Every week, I work with about a dozen SQL databases. Some are Sybase, some
MySQL, some SQLite. Some have different versions in dev, staging, and
production. All of them need data extracted, transformed, and loaded.
DBI is the clear choice for dealing with SQL databases in Perl, but there are a
dozen lines of Perl code in between me and the operation that I want. Sure,
I've got modules and web applications and ad-hoc commands and scripts that
perform certain individual tasks on my databases, but sometimes those things
don't quite do what I need right now, and I just want something that will let
me execute whatever SQL I can come up with.
Yertl (ETL::Yertl) is a shell-based ETL
framework. It's under development (as is all software), but included already is
a small utility called ysql to make dealing
with SQL databases easy.
The past me is another person. Sometimes antagonist, sometimes friend, past me
(postaction?) had ideas, hopes, and dreams and developed some of them into
software that I and others use. Unfortunately, that asshole left bugs all
through the code for me to fix.
I can't blame him. Nobody's perfect, not even idealized/demonized copies of my
past self. But I do have to fix them, and deal with the messes he left.
Lucky for me, while he was writing buggy software, he left extensive notes for
me to use...
Boilerplate is everything I hate about programming:
- Doing the same thing more than once
- Leaving clutter in every file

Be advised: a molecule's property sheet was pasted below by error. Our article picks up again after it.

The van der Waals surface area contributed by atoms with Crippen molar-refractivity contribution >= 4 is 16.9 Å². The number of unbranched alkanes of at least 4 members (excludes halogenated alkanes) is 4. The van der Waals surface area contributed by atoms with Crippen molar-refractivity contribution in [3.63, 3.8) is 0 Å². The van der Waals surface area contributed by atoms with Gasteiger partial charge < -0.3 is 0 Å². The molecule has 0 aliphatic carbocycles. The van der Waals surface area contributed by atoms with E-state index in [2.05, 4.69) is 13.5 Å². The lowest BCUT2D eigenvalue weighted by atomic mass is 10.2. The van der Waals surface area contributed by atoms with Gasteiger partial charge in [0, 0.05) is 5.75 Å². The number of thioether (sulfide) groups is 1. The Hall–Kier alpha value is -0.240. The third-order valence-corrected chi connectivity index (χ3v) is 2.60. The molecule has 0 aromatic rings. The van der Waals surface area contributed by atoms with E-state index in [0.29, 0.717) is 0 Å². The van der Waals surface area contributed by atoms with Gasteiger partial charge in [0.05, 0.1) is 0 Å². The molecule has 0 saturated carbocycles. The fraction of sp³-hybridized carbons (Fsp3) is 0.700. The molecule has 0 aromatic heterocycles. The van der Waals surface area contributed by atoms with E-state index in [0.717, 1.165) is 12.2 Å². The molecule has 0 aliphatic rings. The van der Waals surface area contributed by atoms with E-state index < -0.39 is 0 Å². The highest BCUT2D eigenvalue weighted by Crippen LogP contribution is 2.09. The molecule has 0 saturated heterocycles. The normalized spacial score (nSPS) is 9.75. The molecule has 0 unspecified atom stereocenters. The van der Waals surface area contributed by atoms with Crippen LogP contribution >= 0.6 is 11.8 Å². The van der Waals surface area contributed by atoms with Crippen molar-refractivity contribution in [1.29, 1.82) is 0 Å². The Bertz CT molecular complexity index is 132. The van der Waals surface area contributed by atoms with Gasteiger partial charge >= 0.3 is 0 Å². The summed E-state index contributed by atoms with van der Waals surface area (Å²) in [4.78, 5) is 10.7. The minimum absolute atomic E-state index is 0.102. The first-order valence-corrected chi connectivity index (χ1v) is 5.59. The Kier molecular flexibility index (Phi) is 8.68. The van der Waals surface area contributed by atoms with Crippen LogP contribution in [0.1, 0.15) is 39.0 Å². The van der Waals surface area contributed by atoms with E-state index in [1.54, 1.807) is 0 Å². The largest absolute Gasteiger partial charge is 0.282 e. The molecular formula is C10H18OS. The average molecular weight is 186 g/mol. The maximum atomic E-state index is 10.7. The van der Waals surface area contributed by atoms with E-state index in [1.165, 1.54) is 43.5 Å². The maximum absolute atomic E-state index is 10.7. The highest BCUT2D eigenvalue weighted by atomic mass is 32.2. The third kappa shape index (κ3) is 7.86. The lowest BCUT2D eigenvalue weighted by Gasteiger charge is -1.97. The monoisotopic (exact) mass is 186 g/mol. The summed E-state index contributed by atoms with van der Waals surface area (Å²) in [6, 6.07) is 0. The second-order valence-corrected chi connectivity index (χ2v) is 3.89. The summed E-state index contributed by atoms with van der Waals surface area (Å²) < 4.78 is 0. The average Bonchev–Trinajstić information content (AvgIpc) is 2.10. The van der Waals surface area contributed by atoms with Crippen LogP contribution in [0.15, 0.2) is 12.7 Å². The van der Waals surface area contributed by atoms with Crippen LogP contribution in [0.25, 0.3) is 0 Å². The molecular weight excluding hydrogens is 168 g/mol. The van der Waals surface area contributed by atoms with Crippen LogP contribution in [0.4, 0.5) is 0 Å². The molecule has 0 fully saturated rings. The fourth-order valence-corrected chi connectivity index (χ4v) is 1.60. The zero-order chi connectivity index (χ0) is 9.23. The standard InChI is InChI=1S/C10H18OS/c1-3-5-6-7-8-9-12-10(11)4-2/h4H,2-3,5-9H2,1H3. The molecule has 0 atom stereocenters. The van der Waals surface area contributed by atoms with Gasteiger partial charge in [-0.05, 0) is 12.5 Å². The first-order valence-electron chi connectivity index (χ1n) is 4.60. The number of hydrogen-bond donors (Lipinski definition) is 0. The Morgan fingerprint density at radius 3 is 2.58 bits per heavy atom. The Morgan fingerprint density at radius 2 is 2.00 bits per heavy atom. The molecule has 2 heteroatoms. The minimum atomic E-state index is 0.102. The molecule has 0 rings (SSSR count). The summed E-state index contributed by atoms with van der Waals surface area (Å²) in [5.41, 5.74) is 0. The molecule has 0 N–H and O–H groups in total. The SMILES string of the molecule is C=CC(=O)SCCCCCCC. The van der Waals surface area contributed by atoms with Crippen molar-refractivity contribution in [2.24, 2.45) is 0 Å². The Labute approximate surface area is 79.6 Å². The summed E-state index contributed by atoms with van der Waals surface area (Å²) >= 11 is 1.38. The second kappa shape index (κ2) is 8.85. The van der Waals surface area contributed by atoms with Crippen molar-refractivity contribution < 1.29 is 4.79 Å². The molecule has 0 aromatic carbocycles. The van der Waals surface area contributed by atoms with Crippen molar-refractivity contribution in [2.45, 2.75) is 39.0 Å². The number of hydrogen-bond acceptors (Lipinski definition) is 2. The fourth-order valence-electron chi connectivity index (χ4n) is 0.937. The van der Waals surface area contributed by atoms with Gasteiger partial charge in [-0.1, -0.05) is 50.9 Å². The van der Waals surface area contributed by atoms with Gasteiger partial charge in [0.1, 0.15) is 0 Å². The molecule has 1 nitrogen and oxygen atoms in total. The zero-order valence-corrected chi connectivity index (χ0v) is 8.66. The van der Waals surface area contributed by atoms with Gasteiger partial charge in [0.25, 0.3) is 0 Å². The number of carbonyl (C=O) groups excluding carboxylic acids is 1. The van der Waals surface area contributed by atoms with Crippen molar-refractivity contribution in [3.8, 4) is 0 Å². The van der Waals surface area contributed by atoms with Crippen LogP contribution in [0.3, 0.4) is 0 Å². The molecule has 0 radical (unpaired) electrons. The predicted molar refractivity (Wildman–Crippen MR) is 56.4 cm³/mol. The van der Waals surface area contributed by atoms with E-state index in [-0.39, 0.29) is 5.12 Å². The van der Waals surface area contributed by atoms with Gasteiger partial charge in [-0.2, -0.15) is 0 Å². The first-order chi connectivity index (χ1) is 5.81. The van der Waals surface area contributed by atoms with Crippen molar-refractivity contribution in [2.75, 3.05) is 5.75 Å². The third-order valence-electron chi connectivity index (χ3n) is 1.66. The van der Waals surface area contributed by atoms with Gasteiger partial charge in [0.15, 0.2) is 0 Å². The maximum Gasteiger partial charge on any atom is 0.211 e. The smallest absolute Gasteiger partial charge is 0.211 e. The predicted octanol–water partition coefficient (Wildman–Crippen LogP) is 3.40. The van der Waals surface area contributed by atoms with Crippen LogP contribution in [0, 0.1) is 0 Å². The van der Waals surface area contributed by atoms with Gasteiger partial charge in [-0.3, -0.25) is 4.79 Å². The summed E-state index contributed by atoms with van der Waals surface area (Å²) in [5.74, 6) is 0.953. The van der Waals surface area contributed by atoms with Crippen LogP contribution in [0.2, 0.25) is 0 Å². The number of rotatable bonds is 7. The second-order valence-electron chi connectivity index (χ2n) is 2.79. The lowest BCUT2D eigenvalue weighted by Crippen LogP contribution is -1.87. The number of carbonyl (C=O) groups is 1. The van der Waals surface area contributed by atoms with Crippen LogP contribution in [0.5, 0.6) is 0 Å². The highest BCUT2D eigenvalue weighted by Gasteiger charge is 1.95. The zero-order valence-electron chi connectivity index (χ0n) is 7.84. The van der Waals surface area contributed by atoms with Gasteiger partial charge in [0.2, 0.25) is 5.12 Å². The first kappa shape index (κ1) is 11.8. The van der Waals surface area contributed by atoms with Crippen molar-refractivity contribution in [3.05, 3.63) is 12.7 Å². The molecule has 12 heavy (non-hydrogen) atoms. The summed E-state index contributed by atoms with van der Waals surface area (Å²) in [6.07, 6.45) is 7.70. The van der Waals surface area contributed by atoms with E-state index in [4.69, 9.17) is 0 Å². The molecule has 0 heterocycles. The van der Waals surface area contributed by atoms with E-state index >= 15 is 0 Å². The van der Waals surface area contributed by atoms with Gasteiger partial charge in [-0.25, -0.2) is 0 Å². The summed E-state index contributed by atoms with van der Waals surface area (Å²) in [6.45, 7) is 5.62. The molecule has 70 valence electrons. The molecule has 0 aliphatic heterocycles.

- Making it harder to change things in the future
- Eventually blindly copying without understanding (cargo-cult programming)
In an effort to reduce some of my boilerplate, I wrote
Import::Base a module to collect and
import useful bundles of modules, removing the need for long lists of
A long time ago, when I started building my first video game server for
Double Cluepon, my video game company, I did a bad
thing. I looked at the AMF library for Perl and Python and decided that
Python's looked better. I had always meant to learn Python, and this felt like
the perfect opportunity. It had cooperative multitasking (Twisted) and it had
an ORM (SQLAlchemy), so along with the messaging format (PyAMF), I had
everything I needed to build a server for a Flash MMO (later migrated to AIR).
Let me reiterate my mistake: While under time constraints, I chose to learn a
new programming language. I didn't realize my mistake until it was too late.
While spending some time putting together my own perltidyrc
file, I became
intimately familiar with the Perl::Tidy
One day, I decided to find out exactly how much code I was maintaining. Since
perltidy can strip comments and POD, and also normalize the source code to make
a fair measurement, it's a perfect tool for counting Source Lines of Code
Here's a small shell script using
wc to count
the source lines of code in any number of directories.
ack -f --perl $@ | xargs -L 1 perltidy --noprofile --delete-pod --mbl=0 --standard-output | wc -l
ack -f lists the files that would be searched, and
--perl searches Perl
files, so we get ack's heuristics for finding Perl files.
xargs -L 1 invokes
the following command for every 1 line of input. The
perltidy command strips
the pod and tightens up the whitespace and writes the result to stdout, which
wc -l will then count, line by line.
So, as an example, the current Statocles release
has 50% more test lines than source lines:
» perlsloc lib bin
» perlsloc t